Alabama is expected to receive approximately $490 million of investment in large-scale clean energy generation and storage projects. To take full advantage of Uncle Sam’s money to lower customer bills, Alabama’s utilities must come on board and prioritize clean energy. Even with obstruction from Alabama Power and other utilities, Alabama still has a lot to gain from the IRA.
Manufacturing & Good-Paying Jobs
At the time the bill became law, there were more than 42,000 Alabamians employed in clean energy jobs. Investments from the IRA are bringing new manufacturers, like FirstSolar to the state, which will boost this number even further. FirstSolar’s $1.1 billion photovoltaic solar module manufacturing facility is slated to open later next year in Lawrence County and will add approximately 700 jobs to Alabama’s clean energy workforce. Tax credits bolstering the clean energy industry in Alabama include bonuses for businesses meeting prevailing wage and apprenticeship guidelines. While supporting a clean energy future, Alabama workers will be earning paychecks that support them and their families.
Small Businesses & Rural Development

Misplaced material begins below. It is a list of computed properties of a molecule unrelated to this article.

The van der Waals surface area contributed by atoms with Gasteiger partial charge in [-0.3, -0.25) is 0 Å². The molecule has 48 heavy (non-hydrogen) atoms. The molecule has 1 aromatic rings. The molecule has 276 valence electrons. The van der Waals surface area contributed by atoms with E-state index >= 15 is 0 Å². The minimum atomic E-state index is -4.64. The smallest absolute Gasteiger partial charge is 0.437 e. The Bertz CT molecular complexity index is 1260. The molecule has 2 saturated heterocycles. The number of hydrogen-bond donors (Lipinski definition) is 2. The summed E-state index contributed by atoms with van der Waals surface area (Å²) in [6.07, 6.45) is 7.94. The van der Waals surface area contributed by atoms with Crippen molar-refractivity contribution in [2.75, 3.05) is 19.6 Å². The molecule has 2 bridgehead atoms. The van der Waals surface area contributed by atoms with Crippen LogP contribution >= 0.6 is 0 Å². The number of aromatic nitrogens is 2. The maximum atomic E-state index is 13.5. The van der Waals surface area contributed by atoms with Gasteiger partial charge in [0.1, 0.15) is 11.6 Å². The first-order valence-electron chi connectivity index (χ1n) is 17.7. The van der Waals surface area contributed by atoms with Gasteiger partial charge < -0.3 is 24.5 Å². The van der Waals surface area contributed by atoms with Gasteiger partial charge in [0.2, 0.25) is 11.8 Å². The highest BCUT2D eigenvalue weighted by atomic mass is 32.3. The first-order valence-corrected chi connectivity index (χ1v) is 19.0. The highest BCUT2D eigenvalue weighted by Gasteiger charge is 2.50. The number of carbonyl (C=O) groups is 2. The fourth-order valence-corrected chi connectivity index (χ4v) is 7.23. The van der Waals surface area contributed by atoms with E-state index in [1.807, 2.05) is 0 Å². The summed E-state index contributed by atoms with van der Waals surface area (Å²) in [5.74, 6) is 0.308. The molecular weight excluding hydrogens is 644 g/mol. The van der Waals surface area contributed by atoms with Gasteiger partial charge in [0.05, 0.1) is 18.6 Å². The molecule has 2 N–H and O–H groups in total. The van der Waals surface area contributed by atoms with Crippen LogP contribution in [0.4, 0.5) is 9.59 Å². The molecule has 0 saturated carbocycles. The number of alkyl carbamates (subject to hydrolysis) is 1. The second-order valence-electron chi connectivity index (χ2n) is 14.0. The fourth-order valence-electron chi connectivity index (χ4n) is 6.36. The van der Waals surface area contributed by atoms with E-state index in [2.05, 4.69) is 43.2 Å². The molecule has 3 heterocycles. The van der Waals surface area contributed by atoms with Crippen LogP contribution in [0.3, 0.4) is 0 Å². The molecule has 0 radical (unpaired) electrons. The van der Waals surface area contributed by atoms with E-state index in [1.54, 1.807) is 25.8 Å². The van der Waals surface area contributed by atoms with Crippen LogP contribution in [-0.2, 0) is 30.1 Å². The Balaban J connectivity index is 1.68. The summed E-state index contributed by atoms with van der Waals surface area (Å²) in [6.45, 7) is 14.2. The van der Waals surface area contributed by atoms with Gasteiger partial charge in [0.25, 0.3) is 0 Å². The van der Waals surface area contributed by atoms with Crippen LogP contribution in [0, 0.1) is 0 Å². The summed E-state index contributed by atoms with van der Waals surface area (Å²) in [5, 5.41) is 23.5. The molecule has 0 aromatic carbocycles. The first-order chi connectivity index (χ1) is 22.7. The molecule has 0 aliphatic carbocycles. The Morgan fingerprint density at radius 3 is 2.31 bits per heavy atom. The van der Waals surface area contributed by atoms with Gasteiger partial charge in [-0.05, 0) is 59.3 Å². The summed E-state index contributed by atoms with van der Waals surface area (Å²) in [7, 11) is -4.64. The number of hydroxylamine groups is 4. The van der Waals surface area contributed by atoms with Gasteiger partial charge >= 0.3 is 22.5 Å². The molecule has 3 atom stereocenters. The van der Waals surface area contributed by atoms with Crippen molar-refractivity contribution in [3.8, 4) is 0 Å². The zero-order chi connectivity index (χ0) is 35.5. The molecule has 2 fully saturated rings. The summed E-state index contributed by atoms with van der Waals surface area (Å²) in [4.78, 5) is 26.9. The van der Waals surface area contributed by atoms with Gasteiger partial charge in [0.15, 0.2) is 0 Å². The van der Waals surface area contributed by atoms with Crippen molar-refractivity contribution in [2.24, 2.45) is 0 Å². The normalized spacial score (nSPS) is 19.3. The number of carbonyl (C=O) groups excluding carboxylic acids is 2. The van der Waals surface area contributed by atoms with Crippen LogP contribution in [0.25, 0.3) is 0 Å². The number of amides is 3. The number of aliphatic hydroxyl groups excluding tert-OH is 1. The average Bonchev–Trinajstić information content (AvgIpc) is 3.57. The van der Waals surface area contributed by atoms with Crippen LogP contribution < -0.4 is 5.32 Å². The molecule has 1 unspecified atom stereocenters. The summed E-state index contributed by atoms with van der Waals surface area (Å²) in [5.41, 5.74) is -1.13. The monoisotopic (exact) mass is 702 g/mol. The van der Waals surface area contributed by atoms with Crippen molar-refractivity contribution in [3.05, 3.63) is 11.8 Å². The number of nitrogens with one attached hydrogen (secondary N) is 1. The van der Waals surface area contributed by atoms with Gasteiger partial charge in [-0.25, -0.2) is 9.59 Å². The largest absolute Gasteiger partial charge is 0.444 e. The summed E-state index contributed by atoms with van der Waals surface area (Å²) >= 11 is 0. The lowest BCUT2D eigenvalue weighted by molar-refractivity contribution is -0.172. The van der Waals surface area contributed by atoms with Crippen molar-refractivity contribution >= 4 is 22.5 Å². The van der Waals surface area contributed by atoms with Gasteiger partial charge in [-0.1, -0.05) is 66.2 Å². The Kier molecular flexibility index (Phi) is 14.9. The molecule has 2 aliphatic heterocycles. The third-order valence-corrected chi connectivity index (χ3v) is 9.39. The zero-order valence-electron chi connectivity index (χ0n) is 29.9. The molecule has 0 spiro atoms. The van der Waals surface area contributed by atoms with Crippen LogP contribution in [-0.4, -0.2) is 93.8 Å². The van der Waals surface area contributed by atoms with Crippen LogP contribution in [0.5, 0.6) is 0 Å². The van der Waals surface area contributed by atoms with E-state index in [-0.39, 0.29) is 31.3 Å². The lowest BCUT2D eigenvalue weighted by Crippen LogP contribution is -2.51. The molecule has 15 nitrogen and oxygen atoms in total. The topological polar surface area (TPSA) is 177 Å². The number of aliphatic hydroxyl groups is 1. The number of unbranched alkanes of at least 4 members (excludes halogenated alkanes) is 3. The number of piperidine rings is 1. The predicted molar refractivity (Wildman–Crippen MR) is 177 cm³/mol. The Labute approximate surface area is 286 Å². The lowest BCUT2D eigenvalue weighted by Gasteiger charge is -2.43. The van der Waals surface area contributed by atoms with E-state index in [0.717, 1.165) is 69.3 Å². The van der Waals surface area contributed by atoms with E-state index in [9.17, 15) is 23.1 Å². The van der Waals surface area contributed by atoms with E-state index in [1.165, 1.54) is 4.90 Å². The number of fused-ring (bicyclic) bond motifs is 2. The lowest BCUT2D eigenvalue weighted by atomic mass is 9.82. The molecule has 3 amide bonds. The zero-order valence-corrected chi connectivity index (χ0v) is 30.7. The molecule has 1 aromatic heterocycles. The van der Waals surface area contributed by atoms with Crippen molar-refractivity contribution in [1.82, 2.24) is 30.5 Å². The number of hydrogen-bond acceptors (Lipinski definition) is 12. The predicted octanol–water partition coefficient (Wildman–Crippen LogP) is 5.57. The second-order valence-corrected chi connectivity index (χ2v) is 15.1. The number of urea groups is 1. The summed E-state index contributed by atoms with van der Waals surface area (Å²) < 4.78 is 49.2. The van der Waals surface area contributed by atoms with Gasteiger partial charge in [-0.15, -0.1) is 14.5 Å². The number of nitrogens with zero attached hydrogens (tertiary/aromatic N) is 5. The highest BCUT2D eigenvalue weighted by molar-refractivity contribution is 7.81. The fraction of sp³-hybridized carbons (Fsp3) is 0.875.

Small businesses make up the heart of the state’s economy. Alabama is home to more than 408,000 small businesses, which represent 99.4% of all businesses statewide. The Energy Efficient Commercial Buildings Deduction provides up to $5 per square foot for commercial building owners to make energy efficient upgrades.
The IRA expanded the Rural Energy for America Program (REAP), providing grants and guaranteed loan financing for rural small businesses, agricultural producers, and eligible electric cooperatives. REAP supports Alabama’s 38,500 farms by providing funding to purchase and install energy-efficient agricultural equipment and systems. If they take advantage of REAP loans and direct pay tax credits, Alabama’s electric cooperatives can access financial incentives to install renewable energy systems. Making these investments boosts resiliency, reliability, and affordability for the nearly 575,000 Alabama households and businesses powered by cooperatives. Rural small businesses and agricultural producers interested in applying for REAP grants can contact us for more information!
Programs for Homeowners & Individuals
For homeowners looking to do their part in transition to clean energy, the Inflation Reduction Act offers a variety of tax credits and rebates: